Home Networking Network Fundamentals Part 2: Understanding Your Building Blocks

Network Fundamentals Part 2: Understanding Your Building Blocks

by Behrad

In the last post we discussed what a network is and that a network engineer is a road builder. Now you know what networks are, it’s time to talk about the building blocks AKA your tools to build.

For most people the router from their ISP (Internet Service Provider) might be good enough. It offers a couple of LAN ports, WiFi is enabled by default so plug and play. However as some points you need to expand your network infrastructure since you need more WiFi coverage or want to create your own Home Office (not so uncommon due to COVID these days), or you’re someone like me who would like to control and manage things on your own. This is the moment that you realize that your standard router isn’t the best option and you need to have more tools. These tools will be your building blocks for your home/office network. But this means that you need to know what tools there are on the market and what you would need.


This is perhaps one of the things which you need to care about when creating any network. Without the ethernet cable you really can’t connect your router to a switch or Access Point. Currently I have at least one CAT5e cable available on each floor but I would actually need a couple more on the attic. 😉

Network Routers

So let’s start with the most important part which is your router. This is basically the border between your LAN and the outside world aka the internet.

So the router is a device which provides connection from your LAN (Local Area Network) to WAN (Wide Area Network) and usually is provided by your ISP and keeps your traffic contained and save.

In the enterprise world companies tend to have their own routers next to ISP routers so we can easily manage a device for routing traffic inside their network.

Network Switches

They provide interconnection within your LAN. They come in a lot of different flavors and options so it’s important to know what you need know and what you would like to have in the near future. Some of the flavors and options are:

  • Amount of ports: Do you need 4, 8, 12, 24 of 48 ports?
  • Manage on your own: This means that you can get to manage each port of the switch seperatly to your needs and create VLAN’s, a new Virtual LAN outside of your existing LAN network to deploy and put your smart home appliance or a guest network.
  • Not managed: All of the ports will be directly connect to your existing LAN.
  • Deliver POE to devices, such as Wireless Access Points

So based on your needs you’ll for sure find a switch which can serve your purpose and as you can imagine, this will also set the price of the switch; A managed 48 port switch which delivers 470watt POE will cost a lot more then a standard not managed 12 port… 😉 Also there is a price difference between different vendors as well..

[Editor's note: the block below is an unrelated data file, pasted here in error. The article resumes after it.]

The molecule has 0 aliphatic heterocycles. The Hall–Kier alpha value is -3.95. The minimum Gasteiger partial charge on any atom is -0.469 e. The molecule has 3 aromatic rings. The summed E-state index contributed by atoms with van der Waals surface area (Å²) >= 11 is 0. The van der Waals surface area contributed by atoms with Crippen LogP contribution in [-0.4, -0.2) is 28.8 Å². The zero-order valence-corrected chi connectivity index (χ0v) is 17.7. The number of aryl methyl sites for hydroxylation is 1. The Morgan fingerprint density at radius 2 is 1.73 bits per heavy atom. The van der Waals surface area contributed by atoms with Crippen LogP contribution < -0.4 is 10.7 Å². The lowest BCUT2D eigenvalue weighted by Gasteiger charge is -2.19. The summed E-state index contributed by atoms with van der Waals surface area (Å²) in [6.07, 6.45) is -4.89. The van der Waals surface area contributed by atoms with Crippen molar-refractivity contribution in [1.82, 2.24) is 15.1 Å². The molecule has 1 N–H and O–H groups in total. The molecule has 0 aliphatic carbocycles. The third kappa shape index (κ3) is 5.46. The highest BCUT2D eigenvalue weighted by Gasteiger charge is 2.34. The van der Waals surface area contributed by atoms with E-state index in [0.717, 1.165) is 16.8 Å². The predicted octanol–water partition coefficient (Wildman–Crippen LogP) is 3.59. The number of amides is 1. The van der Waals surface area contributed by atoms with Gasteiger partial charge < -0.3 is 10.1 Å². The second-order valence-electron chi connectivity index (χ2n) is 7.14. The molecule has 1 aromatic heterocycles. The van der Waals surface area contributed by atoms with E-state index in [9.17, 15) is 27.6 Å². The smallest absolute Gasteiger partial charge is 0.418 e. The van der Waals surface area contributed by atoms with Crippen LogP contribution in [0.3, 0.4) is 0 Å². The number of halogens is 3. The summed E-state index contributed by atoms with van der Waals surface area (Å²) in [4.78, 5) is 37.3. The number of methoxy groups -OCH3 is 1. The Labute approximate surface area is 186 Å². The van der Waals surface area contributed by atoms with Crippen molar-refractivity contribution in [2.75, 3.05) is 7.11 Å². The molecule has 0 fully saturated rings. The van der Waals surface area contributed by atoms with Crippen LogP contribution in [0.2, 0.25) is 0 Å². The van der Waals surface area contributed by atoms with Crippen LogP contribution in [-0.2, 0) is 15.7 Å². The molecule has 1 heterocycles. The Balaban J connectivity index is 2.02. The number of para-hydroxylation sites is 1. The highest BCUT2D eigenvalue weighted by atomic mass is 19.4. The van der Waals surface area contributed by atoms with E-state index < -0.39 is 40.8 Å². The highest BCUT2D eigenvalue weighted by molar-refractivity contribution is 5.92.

In the enterprise world some other options are available such as stacking. This way you can combine two, three or even more switches as a “stack” so they’ll become “one” switch. This makes managing them MUCH easier. This I’ll write about in a detailed post later! 😉

Wireless Access Points

Access points are devices which will allows other Wi-Fi devices to connect to a wired network. A lot of standard routers which are delivered by your ISP will already have WiFi enabled but you can also have a standalone Access Point connected to your network. Usually the WiFi coverage from your ISP doesn’t cover your entire house so at some point you need to have more Access Points (AP). Again there a lot of different flavors and options available when looking for AP’s.


So as you can see there are some core components which are required to build your own network to your needs. Knowing this enables you to understand the infrastructure easily.

For example a couple of days ago a friend ask me to have a look at their network since they have been remodeling the house and the purpose of some rooms. They now created a room as home office but had issues with WiFi, their shared printer etc. So the first thing I looked at was in fact all the components as described above. Based on that I could see that:

  • No cabling was available on the second floor
  • Not enough WiFi Coverage through the house

This was a very nice challenge and with some adjustments they now have full coverage in their house and can have access to their printer from each device! Off course their need was very different from my own personal need and set-up but either way the building blocks will always be the same!

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